How Can Junk Science Prove Hydroxychloroquine Is Junk Science?
A newly published study is creating news headlines that the widely touted medicine hydroxychloroquine (HCQ) for prevention against COVID-19 coronavirus has once again been found to be ineffective. The study adds to the volumes of junk science already produced to allegedly prove this medicine is ineffective or even problematic.
The study met all the criteria science demands for credibility. It was a double-blind, placebo-controlled, randomized clinical trial involving a sufficient number of participants to produce at least a statistical if not meaningful conclusion as to the safety and effectiveness of properly-dosed hydroxychloroquine (HCQ), the long-used anti-malarial drug that the President of the United States name-dropped as an alternative to vaccines.
The objective was to measure if HCQ prevents COVID-19 coronavirus infection among healthcare workers. Results of the study are published in the Journal of the American Medical Assn. Internal Medicine, Sept. 30, 2020.
Better than nothing
Of course, this is just another of the misleading studies right from the get-go as the medicine (hydroxychloroquine) is being tested against a so-called placebo, which is not real world. What doctors should want to know is how HCQ stacks up next to vitamin D or zinc, which are known preventive agents. All that this study could possibly prove is that HCQ is better than nothing.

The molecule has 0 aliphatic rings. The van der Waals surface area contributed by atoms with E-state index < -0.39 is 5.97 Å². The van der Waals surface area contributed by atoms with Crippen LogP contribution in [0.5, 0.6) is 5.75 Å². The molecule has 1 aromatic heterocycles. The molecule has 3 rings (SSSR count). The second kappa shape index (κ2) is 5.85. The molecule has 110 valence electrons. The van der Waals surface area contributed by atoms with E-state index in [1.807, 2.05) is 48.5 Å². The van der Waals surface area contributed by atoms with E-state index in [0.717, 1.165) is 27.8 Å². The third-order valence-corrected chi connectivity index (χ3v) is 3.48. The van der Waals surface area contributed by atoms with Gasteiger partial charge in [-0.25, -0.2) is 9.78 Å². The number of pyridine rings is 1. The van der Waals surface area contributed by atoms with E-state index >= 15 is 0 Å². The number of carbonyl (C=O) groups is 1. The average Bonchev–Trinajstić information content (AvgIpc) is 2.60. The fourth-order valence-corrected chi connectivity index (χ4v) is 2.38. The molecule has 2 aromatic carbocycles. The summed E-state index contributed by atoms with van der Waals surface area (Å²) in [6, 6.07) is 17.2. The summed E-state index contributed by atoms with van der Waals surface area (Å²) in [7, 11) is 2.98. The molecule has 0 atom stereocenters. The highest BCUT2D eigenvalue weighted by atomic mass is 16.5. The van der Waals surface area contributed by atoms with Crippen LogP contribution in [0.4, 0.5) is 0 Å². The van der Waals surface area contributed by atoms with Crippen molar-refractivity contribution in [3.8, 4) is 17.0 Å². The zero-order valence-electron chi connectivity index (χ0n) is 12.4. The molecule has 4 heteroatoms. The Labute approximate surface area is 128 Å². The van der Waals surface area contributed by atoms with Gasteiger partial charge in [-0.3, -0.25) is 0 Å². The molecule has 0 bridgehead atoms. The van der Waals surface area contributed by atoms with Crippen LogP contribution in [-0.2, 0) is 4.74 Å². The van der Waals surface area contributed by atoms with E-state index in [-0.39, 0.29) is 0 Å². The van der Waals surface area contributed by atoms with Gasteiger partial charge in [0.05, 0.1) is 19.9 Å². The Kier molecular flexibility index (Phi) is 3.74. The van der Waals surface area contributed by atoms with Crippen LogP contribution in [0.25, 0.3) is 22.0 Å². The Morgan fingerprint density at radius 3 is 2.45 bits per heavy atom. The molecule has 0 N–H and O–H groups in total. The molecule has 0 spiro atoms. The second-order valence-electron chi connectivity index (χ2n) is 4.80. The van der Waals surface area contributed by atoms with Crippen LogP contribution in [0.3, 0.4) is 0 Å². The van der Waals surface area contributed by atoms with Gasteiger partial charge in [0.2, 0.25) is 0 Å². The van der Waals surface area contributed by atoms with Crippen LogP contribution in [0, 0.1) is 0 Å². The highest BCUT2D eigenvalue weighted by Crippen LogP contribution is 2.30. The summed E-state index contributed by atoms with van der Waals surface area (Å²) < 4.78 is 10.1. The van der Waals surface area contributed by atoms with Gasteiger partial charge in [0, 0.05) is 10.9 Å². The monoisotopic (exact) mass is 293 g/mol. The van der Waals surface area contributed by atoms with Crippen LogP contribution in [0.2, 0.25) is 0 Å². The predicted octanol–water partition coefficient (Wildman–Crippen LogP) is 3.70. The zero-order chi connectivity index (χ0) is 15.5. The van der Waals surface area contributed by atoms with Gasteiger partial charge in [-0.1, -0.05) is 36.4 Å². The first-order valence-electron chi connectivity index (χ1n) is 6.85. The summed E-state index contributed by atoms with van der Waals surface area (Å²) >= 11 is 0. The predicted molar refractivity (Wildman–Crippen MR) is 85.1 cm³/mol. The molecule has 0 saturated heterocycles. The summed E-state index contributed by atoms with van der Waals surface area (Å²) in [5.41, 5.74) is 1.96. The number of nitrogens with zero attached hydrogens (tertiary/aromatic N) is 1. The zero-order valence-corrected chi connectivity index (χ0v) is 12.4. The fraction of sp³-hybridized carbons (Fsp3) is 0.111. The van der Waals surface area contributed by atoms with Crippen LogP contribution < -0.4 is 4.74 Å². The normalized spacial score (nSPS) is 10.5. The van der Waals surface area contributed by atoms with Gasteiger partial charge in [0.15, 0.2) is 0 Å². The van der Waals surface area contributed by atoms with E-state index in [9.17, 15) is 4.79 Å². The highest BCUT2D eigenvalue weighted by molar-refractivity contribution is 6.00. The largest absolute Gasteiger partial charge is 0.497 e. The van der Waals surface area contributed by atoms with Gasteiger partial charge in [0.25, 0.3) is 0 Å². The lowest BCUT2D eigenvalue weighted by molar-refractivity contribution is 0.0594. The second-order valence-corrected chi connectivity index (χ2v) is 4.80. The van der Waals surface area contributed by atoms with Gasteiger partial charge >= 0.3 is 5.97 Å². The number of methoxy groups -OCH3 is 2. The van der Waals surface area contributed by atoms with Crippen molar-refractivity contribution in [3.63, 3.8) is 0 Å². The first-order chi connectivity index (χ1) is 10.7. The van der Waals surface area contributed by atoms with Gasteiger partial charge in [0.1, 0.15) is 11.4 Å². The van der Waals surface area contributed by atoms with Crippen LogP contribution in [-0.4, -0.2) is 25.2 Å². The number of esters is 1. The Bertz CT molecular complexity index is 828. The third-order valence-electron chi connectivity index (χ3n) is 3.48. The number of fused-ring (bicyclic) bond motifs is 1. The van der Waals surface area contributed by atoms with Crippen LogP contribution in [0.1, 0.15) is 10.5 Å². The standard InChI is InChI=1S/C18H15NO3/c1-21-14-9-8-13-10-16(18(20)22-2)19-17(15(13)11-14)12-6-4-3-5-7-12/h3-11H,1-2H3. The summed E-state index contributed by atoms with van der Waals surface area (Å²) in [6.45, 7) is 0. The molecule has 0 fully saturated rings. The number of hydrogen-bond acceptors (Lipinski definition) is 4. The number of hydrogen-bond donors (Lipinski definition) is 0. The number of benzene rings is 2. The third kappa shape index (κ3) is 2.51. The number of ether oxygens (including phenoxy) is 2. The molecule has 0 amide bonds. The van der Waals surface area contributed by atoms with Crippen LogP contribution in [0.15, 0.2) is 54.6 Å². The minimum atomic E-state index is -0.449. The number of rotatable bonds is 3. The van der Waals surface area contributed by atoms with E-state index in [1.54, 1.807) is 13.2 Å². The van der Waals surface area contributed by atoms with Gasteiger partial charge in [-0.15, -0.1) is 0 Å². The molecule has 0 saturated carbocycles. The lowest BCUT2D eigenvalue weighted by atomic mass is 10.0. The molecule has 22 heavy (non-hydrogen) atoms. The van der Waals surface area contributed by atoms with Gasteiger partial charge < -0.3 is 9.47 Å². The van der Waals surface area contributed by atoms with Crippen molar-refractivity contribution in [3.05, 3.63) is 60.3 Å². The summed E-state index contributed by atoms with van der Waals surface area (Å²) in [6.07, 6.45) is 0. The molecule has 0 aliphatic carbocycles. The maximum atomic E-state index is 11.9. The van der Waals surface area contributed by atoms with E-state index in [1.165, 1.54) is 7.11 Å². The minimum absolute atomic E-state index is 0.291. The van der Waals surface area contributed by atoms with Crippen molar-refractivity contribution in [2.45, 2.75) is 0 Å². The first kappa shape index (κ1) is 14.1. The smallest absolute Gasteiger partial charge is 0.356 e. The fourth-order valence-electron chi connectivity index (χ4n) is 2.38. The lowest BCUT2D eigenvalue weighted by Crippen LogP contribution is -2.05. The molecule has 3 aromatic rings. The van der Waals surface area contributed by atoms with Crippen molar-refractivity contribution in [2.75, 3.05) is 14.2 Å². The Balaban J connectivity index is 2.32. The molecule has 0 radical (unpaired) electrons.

The study was conducted among health care workers who care for COVID-19 coronavirus-infected patients to see if HCQ could prevent transmission of this virus. The study involved 132 subjects who were without symptoms (asymptomatic) and had negative PCR (polymerase chain reaction) tests after a nasal swab sample was obtained. HCQ was taken daily for 8 weeks.
The assumption was healthcare workers would have a 10% infection rate. Predictably, there was no significant difference in infection rates between HCQ-treated (6.3%) and placebo-treated participants (6.6%). There was no change in heart rate as some prior tests indicated.
If the test is flawed, how can the data be valid?
None of the healthcare workers who were COVID-19-positive by PCR test required hospitalizati
Article from LewRockwell